Ensuring that the content is generated via user command or interaction (such as pressing a button), rather than automatically or randomly, can ensure that the content does not change when it is focused or being read. If dynamic changes are required, care must be taken to ensure that the changes do not interfere. An ARIA live region or alert might be utilized (with great care) to have dynamic content read, even if focus is not placed on it.
focus()) after it appears to ensure it is navigated or read immediately. Additional techniques may be necessary to ensure accessibility for such dynamic elements - a modal dialog, for example, may need to be programmed to maintain keyboard focus (rather than allowing focus into other parts of the page that are not visually available).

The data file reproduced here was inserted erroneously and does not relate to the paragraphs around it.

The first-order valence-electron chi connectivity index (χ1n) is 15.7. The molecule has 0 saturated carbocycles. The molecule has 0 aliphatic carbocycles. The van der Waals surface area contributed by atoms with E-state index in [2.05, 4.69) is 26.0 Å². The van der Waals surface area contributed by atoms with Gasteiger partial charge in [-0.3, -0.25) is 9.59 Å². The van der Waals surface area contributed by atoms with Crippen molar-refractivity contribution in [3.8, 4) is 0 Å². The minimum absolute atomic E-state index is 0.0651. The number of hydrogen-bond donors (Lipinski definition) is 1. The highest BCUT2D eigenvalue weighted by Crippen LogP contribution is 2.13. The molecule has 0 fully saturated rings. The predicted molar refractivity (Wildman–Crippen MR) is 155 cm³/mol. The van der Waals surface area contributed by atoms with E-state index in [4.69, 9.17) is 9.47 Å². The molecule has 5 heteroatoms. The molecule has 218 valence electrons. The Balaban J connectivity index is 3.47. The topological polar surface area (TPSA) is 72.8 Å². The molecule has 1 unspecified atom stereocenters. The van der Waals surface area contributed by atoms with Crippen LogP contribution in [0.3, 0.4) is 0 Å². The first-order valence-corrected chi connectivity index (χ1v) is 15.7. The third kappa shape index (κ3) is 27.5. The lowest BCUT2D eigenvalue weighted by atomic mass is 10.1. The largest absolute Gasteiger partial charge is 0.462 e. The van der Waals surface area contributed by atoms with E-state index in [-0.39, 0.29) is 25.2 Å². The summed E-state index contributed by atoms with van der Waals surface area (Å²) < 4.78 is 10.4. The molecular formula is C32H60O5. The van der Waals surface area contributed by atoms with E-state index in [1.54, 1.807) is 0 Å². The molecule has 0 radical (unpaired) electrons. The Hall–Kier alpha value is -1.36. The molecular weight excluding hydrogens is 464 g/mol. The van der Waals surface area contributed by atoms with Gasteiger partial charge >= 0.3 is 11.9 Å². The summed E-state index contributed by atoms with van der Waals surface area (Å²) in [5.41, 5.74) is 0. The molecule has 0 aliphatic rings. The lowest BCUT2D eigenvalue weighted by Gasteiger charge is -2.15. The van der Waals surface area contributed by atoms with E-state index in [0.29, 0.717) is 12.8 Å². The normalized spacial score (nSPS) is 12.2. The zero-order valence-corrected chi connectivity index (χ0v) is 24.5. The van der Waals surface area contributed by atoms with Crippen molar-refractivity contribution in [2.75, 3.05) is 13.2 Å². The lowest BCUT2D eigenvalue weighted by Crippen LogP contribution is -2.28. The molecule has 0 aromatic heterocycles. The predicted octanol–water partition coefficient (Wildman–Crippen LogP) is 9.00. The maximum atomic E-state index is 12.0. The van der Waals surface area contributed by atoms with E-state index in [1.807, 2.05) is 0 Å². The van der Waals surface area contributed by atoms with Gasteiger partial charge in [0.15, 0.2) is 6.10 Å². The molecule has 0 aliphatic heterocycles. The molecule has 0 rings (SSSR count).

Widgets and Complex Interactions
There are many difficulties in both usability and accessibility that may arise with non-standard widgets and interactions. Care must be taken in making the decision to use them. If they are used, thorough user testing of your implementation is vital.
Redirecting and Refreshing Browser Windows
When the page the browser is presenting suddenly changes or refreshes with scripting or
<meta> tags, the person viewing that page may become disoriented or confused, especially if that person is using an assistive technology. Accessibility guidelines require that users be given control over time sensitive content changes. Do not automatically change or refresh the browser window without first alerting the user that the change will occur and giving him/her the ability to disable or postpone the change, or even better, give the user full control over the page change or redirect.
CSS is intended for visual styling. As such, screen readers largely ignore CSS. It should not generally be used to present content or functionality, at least not without testing in a variety of browsers and screen readers to ensure the content or functionality is fully accessible.